Harvard Law School (HLS) is the law school of Harvard University in Cambridge, Massachusetts. Founded in 1817, it is the oldest continuously operating law school in the United States and one of the most prestigious in the world.
David Jude Heyworth Law is an English actor. He has received multiple awards including a BAFTA Film Award as well as nominations for two Academy Awards and two Tony Awards. In 2007, he received an Honorary César and was named a knight of the Order of Arts and Letters by the French government.
The Constitution of India is the supreme law of India. The document lays down the framework that demarcates fundamental political code, structure, procedures, powers, and duties of government institutions and sets out fundamental rights, directive principles, and the duties of citizens. It is the longest written constitution of any country.
The Bluebook: A Uniform System of Citation is a style guide that prescribes the most widely used legal citation system in the United States. It is taught and used at a majority of U.S. law schools, and is also used in a majority of federal courts. There are also several "house" citation styles used by legal publishers in their works. The Bluebook is compiled by the Harvard Law Review Association, the Columbia Law Review, the University of Pennsylvania Law Review, and the Yale Law Journal. Currently, it is in its 21st edition. Its name derives from the cover's color.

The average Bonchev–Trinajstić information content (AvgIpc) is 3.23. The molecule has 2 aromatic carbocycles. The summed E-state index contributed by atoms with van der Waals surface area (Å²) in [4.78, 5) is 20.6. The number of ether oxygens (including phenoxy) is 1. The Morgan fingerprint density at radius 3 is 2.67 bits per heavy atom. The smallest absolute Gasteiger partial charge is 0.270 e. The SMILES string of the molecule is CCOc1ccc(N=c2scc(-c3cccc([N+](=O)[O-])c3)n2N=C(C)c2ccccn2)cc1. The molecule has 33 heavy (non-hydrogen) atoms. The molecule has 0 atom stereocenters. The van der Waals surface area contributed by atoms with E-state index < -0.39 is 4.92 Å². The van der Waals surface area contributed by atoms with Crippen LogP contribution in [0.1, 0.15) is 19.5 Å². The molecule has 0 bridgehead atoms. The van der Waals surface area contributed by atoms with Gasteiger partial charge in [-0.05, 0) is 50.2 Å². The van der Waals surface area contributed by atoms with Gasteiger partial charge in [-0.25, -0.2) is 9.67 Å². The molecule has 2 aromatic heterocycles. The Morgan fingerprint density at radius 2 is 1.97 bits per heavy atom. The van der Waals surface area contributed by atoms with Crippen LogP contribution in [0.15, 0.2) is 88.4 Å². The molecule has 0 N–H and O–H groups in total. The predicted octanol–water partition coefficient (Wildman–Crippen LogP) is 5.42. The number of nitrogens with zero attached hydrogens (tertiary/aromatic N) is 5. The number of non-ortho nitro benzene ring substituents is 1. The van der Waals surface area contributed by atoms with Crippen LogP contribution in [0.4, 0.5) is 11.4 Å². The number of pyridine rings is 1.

The Harvard Law Review is a law review published by an independent student group at Harvard Law School. According to the Journal Citation Reports, the Harvard Law Review's 2015 impact factor of 4.979 placed the journal first out of 143 journals in the category "Law". It is published monthly from November through June, with the November issue dedicated to covering the previous year's term of the Supreme Court of the United States. The journal also publishes the online-only Harvard Law Review Forum, a rolling journal of scholarly responses to the main journal's content. The law review is one of three honors societies at the law school, along with the Harvard Legal Aid Bureau and the Board of Student Advisors. Students who are selected for more than one of these three organizations may only join one.
Constitutionality is the condition of acting in accordance with an applicable constitution; the status of a law, a procedure, or an act's accordance with the laws or set forth in the applicable constitution. When laws, procedures, or acts directly violate the constitution, they are unconstitutional. All others are considered constitutional until challenged and declared otherwise, typically by the courts using judicial review.